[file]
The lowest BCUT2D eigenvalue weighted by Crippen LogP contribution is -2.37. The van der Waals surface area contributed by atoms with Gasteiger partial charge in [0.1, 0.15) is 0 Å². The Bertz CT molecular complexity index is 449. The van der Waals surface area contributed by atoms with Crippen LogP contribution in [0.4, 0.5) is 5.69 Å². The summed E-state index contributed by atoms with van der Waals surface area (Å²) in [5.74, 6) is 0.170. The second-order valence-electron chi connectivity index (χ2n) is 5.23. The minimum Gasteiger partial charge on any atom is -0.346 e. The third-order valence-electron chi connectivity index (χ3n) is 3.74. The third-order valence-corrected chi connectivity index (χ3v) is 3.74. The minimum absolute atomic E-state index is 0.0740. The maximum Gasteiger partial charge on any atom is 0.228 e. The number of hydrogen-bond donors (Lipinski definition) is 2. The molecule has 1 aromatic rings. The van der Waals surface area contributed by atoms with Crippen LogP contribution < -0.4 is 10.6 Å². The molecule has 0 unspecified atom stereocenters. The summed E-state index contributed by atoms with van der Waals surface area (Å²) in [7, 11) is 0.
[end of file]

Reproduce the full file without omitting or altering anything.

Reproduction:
The lowest BCUT2D eigenvalue weighted by Crippen LogP contribution is -2.37. The van der Waals surface area contributed by atoms with Gasteiger partial charge in [0.1, 0.15) is 0 Å². The Bertz CT molecular complexity index is 449. The van der Waals surface area contributed by atoms with Crippen LogP contribution in [0.4, 0.5) is 5.69 Å². The summed E-state index contributed by atoms with van der Waals surface area (Å²) in [5.74, 6) is 0.170. The second-order valence-electron chi connectivity index (χ2n) is 5.23. The minimum Gasteiger partial charge on any atom is -0.346 e. The third-order valence-electron chi connectivity index (χ3n) is 3.74. The third-order valence-corrected chi connectivity index (χ3v) is 3.74. The minimum absolute atomic E-state index is 0.0740. The maximum Gasteiger partial charge on any atom is 0.228 e. The number of hydrogen-bond donors (Lipinski definition) is 2. The molecule has 1 aromatic rings. The van der Waals surface area contributed by atoms with Crippen LogP contribution < -0.4 is 10.6 Å². The molecule has 0 unspecified atom stereocenters. The summed E-state index contributed by atoms with van der Waals surface area (Å²) in [7, 11) is 0.